• Milstein’s 1957 recording on three discs in a lovely box simply could not be beat – fairly quiet vinyl too considering the age of the vinyl
  • The original pressing in this kind of condition — uncleaned, of unknown sound quality — easily sells for $1500, making the pricing here “attractive” for fans of Bach’s violin showpieces
  • The box is in excellent shape by the way

This vintage Capitol mono pressing has the kind of Tubey Magical Midrange that modern records can barely BEGIN to reproduce. Folks, that sound is gone and it sure isn’t showing signs of coming back. If you love hearing INTO a recording, actually being able to “see” the performance, and feeling as if you are listening live in Geneva’s Victoria Hall, this is the record for you. It’s what vintage all analog recordings are known for — this sound. (more…)

Bach – The Musical Offering / Münchinger

More of the music of Johann Sebastian Bach (1685-1750)

  • A superb Decca stereo pressing with Double Plus (A++) sound on both sides
  • This recording is from 1976, more than a decade later than the one we recently offered on London from this conductor — the sound holds up though
  • Engineered by the brilliant James Lock at Schloss Ludwigsburg palace in Germany, you can feel the cool air of the recording venue
  • Karl Münchinger understands this music and makes it come alive – the Decca engineers are of course a big help too

(more…)

Bach – Musical Offering / Münchinger

More of the music of Johann Sebastian Bach (1685-1750)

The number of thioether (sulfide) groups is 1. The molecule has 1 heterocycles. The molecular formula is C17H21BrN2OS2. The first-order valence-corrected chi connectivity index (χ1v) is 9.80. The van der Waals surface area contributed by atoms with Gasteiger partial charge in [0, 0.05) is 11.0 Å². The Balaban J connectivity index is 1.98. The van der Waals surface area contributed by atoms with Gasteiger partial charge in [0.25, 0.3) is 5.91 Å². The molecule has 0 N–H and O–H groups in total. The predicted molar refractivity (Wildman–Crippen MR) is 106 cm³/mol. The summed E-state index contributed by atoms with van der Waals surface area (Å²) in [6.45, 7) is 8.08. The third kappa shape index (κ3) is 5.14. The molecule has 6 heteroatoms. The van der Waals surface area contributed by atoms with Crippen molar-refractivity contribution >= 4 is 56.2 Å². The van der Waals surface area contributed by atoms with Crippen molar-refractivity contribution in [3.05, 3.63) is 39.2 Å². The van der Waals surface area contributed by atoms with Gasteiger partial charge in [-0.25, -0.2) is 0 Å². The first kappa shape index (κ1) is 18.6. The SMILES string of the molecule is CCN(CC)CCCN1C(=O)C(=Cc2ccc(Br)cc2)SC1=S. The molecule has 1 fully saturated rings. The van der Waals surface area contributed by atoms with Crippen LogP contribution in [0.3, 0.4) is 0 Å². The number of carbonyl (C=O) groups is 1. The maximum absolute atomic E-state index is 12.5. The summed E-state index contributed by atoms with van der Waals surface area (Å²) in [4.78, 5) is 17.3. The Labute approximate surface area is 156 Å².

More Imported Pressings on Decca and London

  • A spectacular Demo Disc recording that is big, clear, rich, dynamic, transparent and energetic
  • Engineered by the brilliant Roy Wallace at one of our favorite recording venues, Victoria Hall, this is the glorious sound that has not been heard on vinyl (or any other medium) for more than fifty years
  • The Tubey Magical richness is off the charts on this copy – if you want to know what kind of sound wins shootouts around these parts, this pressing will show you
  • It knocked us out and it is guaranteed to do the same for you

We used to sell the Speakers Corner Decca pressing back in the late ’90s. It was one of the better offerings from that reissue label, and today would probably earn a sonic grade of B or so.

There is a world of difference between a reissue — even a good one such as the Speakers Corner — and the real thing, on either Decca or London press.

(more…)

Bach / Mozart / Two Violin Concertos – Laredo

More Violin Recordings

Hot Stamper Living Stereo Classical and Orchestral Titles Available Now